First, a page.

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Dunedin wants to do more than watch foreclosures go to pot

DUNEDIN — Living next door to 1551 San Diego Drive is no easy feat, John Davis says.

Shreds of blue tarp hang from the foreclosed home's roof and blow across Davis' lawn. Weeds consume the flower bed near the front door, which is shrouded with code violation notices warning of $100,000 in fines.

Plaster and wood pieces from the caved-in ceilings litter the front porch and back patio. The blackened backyard pool was a mosquito breeding ground until the city covered it.

"This has been an eyesore of the neighborhood for eight years. … It used to be a real nice neighborhood, but with things going on like this, it's going to pot," said Davis, 81. "And there's seemingly nothing we can do about it."

Change may be on the way.

The city wants to drive down the number of unsightly foreclosures and is researching a chronic-nuisance ordinance adopted by Madeira Beach last October. Madeira Beach has targeted problem rental properties. Dunedin wants to address long-term problems with homes in foreclosure.

Dunedin planning director Greg Rice says the ordinance would provide more teeth to enforce code violations by:

• Requiring parties filing foreclosure actions to register their name and contact information — basic data that cities often have trouble tracking down.

• Deeming repeat violators a chronic nuisance, and requiring the owner to create and stringently follow a corrective action plan. In Madeira Beach, repeat violators are those who accumulate at least three code violations in a month or at least seven in six months. So far, said Madeira Beach City Manager Shane Crawford, the "three strikes and you're out rule" has worked.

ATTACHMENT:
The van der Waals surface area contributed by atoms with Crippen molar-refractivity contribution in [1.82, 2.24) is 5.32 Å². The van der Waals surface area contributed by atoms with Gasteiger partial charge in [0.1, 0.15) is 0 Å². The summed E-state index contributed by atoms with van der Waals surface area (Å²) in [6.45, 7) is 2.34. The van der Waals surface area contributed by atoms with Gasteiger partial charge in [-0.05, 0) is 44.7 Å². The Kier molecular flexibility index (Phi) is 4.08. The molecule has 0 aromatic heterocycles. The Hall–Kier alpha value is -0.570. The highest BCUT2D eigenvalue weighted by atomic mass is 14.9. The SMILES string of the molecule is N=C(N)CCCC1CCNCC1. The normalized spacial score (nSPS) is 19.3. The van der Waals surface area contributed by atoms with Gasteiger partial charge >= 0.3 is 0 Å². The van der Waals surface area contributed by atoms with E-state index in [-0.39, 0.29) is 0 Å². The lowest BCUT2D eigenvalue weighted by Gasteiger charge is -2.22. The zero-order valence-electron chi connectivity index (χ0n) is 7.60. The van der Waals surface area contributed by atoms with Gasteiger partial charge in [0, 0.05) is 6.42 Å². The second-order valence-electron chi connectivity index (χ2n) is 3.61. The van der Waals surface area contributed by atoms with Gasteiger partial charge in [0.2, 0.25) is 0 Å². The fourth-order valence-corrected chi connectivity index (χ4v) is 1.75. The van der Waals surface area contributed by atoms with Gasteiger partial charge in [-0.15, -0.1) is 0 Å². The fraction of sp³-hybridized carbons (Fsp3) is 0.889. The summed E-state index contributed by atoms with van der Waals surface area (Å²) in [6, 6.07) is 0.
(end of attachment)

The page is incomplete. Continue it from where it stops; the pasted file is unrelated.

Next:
• Tacking on city cleanup costs to the foreclosing party's tax bill when the city has to take action. City Attorney Tom Trask, who represents both Madeira Beach and Dunedin, said that fee would be considered a special assessment lien.

When a home is in foreclosure, Rice said, the city's code violation fine "is subordinate to the mortgage on the house," so usually "the mortgage is worth more than the home, and our lien gets wiped out," but "if we have thousands of dollars in tax charges, we believe that would get their attention."

That's because the lender continues paying the property taxes or risks losing the property.

Crawford said Madeira Beach's active approach to notifying absentee landlords about repeat violations has gotten them to correct problems on their own.

"It wasn't an attempt to drop the heavy iron fist of government on you. We're just trying to clean up our community," he said. "It puts responsibility on the landlord to rent to quality tenants and also to keep your property in good repair."

Consideration of a similar ordinance for Dunedin was first raised by Commissioner Julie Scales after southside residents at a November town hall meeting complained about rampant code infractions and crime.

But Rice says he's proposing that Dunedin focus on five or six of the city's 461 foreclosures that have been dragging through the court system for years.

He cites the San Diego Drive home as a prime example of a foreclosure that has taken a toll on the neighborhood.

The city hasn't been able to reach the owner through repeated phone calls or certified letters. Dunedin budgets $15,000 a year to mow lawns, but Rice said the city can't afford to invest thousands of dollars in new roofs or other repairs to foreclosed homes.

"We're not intending to use this on the everyday person," Rice said. "It's only on chronic problems that have an extended abandonment."

Dunedin commissioners will debate the measure Sept. 17.

Keyonna Summers can be reached at or (727) 445-4153. To write a letter to the editor, go to

Dunedin wants to do more than watch foreclosures go to pot 09/05/13 [Last modified: Friday, September 6, 2013 3:13pm]
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